Cat Power’s “Wanderer” is Chan Marshall Coming Back Down to Earth

Zachary Haigley

Charlyn Marie “Chan” Marshall’s tenth studio album as Cat Power, “Wanderer,” opens with an acapella track performed entirely by Marshall. This isn’t unusual for Cat Power, as Marshall typically harmonizes over her own voice. This was heard significantly on her previous release, 2012’s “Sun,”  which was her first Top 10 record in the U.S. “Wanderer,” however, differs greatly from the billboard success of “Sun.” The title track hints at the minimalistic nature of the album, and brandishes a new direction for the artist.

Containing some of the moodiest tracks since 2003’s “You Are Free,” and transformed by the bluesy direction Marshall took in the late 2000s, the new record marks yet another change for Cat Power. It’s no surprise that this is what she released after her split with Matador Records. There’s a homemade sound, departing from the production of a studio budget, similar to her records from the mid-to-late 90s.

Album cover of Cat Power’s “Wanderer.” Courtesy of Cat Power.

The title track’s folk approach, although dissimilar to Cat Power’s typical sound, is appropriate for the theme of the new album. In an official statement, Marshall said her new songs reflect “the course my life has taken in this journey—going from town to town, with my guitar, telling my tale; with reverence to the people who did this generation before me.” Many songs off “Wanderer” have a more traditional sound, showing a more reflective and humble side of Marshall, who has been in the industry for over 20 years.

“In Your Face,” the first track with instrumentation, contains a bitter criticism that pervades throughout much of the record. She sings, “You made excuses for your mind; objective goal and collective. Don’t you dare forget it,” as if in response to Matador’s rejection of her new album.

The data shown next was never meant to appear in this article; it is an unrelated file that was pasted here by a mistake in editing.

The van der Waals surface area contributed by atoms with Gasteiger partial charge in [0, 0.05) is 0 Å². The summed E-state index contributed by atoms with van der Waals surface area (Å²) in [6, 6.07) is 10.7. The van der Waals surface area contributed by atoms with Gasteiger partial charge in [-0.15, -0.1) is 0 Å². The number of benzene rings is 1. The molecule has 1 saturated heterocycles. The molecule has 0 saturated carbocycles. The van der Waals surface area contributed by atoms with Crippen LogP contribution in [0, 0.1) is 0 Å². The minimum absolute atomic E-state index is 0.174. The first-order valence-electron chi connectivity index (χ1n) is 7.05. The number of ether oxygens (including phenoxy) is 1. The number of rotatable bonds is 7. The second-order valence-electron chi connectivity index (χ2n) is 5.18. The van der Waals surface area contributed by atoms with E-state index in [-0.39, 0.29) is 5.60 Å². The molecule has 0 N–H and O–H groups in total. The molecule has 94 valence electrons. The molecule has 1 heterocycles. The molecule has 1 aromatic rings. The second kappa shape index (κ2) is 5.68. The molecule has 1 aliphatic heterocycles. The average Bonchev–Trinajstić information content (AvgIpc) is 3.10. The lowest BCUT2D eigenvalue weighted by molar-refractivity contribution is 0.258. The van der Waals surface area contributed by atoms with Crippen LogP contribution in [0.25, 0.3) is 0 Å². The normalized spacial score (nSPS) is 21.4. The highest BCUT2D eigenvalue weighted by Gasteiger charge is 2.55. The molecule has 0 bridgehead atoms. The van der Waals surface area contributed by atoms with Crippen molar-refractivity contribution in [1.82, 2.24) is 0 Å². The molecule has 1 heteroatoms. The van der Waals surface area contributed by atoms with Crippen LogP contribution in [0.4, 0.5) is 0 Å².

After the split with her old label, she decided to produce “Wanderer” entirely by herself, rather than running to another source of funding. This real-life confidence can also be seen in the new record. Songs like “You Get,” an upbeat track with an aura of near-arrogance, show someone who knows what they’re doing.

Another brave move is covering Rihanna’s “Stay,” an acclaimed and widely-known pop track. Marshall tackles it with a depressive and moody tone, with just keyboard and voice. The final product is a quiet and fragile piece with a clear emotional impact, and a different feel in comparison to the original.


Rob Schnapf, “Wanderer” engineer and mixer who has also worked with Eliott Smith on both “Either/Or” and “XO,” said in a statement that Marshall “did not want to make a ‘big’ record.” And, although Lana Del Ray is featured as a guest artist on the track “Woman,” “Wanderer” is a small record. This may have been in reaction to the large pop of her previous release “Sun.” This, however, should not be held against the album. “Wanderer” is a small and accomplished snapshot of a mature artist going back to her roots, just with an added half a lifetime’s worth of experience.

Rating: 3/5 Sails

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